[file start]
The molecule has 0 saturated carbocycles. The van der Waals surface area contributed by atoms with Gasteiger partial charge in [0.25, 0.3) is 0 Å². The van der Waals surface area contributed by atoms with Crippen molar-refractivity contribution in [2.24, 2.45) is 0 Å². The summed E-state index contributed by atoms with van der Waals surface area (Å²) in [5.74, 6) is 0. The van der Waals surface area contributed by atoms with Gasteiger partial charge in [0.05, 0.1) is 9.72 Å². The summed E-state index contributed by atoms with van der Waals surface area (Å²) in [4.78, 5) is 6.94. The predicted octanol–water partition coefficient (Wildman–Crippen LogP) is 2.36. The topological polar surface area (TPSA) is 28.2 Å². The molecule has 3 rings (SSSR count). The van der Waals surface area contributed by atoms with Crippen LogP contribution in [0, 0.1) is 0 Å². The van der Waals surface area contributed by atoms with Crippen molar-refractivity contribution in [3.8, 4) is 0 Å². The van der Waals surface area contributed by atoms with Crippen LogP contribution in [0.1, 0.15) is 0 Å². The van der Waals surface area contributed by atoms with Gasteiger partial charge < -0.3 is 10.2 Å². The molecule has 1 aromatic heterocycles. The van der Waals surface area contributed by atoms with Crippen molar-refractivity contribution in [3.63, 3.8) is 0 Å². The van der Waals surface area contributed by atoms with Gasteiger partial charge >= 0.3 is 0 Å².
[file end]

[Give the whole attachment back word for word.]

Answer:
The molecule has 0 saturated carbocycles. The van der Waals surface area contributed by atoms with Gasteiger partial charge in [0.25, 0.3) is 0 Å². The van der Waals surface area contributed by atoms with Crippen molar-refractivity contribution in [2.24, 2.45) is 0 Å². The summed E-state index contributed by atoms with van der Waals surface area (Å²) in [5.74, 6) is 0. The van der Waals surface area contributed by atoms with Gasteiger partial charge in [0.05, 0.1) is 9.72 Å². The summed E-state index contributed by atoms with van der Waals surface area (Å²) in [4.78, 5) is 6.94. The predicted octanol–water partition coefficient (Wildman–Crippen LogP) is 2.36. The topological polar surface area (TPSA) is 28.2 Å². The molecule has 3 rings (SSSR count). The van der Waals surface area contributed by atoms with Crippen LogP contribution in [0, 0.1) is 0 Å². The van der Waals surface area contributed by atoms with Crippen molar-refractivity contribution in [3.8, 4) is 0 Å². The van der Waals surface area contributed by atoms with Crippen LogP contribution in [0.1, 0.15) is 0 Å². The van der Waals surface area contributed by atoms with Gasteiger partial charge < -0.3 is 10.2 Å². The molecule has 1 aromatic heterocycles. The van der Waals surface area contributed by atoms with Crippen molar-refractivity contribution in [3.63, 3.8) is 0 Å². The van der Waals surface area contributed by atoms with Gasteiger partial charge >= 0.3 is 0 Å².